Lagos, who has led Chile since his election in January 2000, will discuss issues confronting Chile and the rest of Latin America in his speech 4 p.m. in the Morehead Lounge of the Morehead Planetarium. The speech is free and open to the public.
Many members of the University community lauded the choice of Lagos as the recipient of an honorary degree.
"He is one of the most courageous political leaders in the struggle for democracy and social justice," said Evelyn Huber, director of the Institute of Latin American Studies.
Lagos, who received his doctorate in economics from Duke University, opposed the dictatorial rule of General Augusto Pinochet, who controlled Chile from 1973 until 1990. As Chile's first socialist president since before the 1973 coup, Lagos has been a major player in bringing democracy back to Chile.
Lagos has close ties to UNC, having spent time on the faculty as a visiting professor of Latin American studies from 1973 until 1975, during the first and most brutal phase of the military coup in Chile led by Pinochet. He returned to UNC in 1979 to coordinate a conference about Chile's political and economic state.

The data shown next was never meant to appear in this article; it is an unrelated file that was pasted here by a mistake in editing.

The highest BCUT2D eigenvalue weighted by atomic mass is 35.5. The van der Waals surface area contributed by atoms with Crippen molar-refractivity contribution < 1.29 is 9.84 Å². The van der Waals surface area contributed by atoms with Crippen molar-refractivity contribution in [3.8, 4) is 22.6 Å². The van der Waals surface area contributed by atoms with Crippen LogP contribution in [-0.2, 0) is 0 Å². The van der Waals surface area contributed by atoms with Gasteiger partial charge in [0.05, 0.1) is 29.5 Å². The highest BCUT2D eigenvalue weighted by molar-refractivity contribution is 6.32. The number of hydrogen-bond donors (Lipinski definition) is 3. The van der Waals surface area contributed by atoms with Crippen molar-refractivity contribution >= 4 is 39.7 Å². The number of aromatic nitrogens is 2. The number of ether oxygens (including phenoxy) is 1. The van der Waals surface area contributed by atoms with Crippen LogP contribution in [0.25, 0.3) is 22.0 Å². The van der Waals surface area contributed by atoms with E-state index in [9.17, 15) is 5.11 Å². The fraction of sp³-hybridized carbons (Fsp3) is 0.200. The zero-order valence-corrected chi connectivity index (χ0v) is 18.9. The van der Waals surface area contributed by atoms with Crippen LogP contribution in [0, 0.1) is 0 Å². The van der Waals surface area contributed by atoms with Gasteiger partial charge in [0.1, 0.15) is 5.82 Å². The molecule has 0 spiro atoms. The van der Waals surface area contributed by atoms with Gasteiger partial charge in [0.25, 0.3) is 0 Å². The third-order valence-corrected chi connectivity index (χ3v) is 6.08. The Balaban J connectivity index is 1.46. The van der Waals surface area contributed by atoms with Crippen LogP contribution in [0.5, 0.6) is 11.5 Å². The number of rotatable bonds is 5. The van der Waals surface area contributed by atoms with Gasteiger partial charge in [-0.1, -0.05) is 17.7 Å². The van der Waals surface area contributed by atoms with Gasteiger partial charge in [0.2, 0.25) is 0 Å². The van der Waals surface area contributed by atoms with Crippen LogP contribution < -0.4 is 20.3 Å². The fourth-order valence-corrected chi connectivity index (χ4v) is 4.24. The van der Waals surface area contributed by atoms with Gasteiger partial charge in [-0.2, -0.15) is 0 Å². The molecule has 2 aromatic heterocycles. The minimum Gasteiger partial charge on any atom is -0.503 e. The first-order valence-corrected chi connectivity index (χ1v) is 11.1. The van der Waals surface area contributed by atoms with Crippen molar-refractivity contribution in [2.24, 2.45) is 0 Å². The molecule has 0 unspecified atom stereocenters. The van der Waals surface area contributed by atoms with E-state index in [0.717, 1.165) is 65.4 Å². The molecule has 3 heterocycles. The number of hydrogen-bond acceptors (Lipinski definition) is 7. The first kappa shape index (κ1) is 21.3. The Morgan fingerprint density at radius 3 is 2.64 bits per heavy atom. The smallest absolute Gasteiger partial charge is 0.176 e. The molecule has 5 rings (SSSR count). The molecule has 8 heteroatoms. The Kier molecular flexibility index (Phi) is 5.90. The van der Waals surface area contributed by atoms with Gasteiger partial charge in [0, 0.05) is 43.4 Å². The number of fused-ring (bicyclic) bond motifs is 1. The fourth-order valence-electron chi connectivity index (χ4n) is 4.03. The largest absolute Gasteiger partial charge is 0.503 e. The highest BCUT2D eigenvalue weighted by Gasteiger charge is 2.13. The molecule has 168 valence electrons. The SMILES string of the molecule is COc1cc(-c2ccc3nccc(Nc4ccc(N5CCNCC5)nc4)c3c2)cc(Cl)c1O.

But Lagos' connection to UNC is more than personal -- his country also hosts the site for the Southern Observatory for Astrophysical Research, an international observatory used and partially financed by UNC.
"The Chilean government has always treated astronomy as a priority," said physics Professor Wayne Christiansen.
Lagos also will receive an honorary degree from the University today. Honorary degrees are traditionally awarded at the commencement after each school year. Potential recipients are nominated each year by faculty members and voted upon by the six-person Honorary Degrees and Special Awards Committee of the Faculty Council.
Lagos originally was offered an honorary degree in 2000 and again this year, but he was unable to attend the May commencement exercises in 2000 or 2001 due to national addresses scheduled for the same weekend.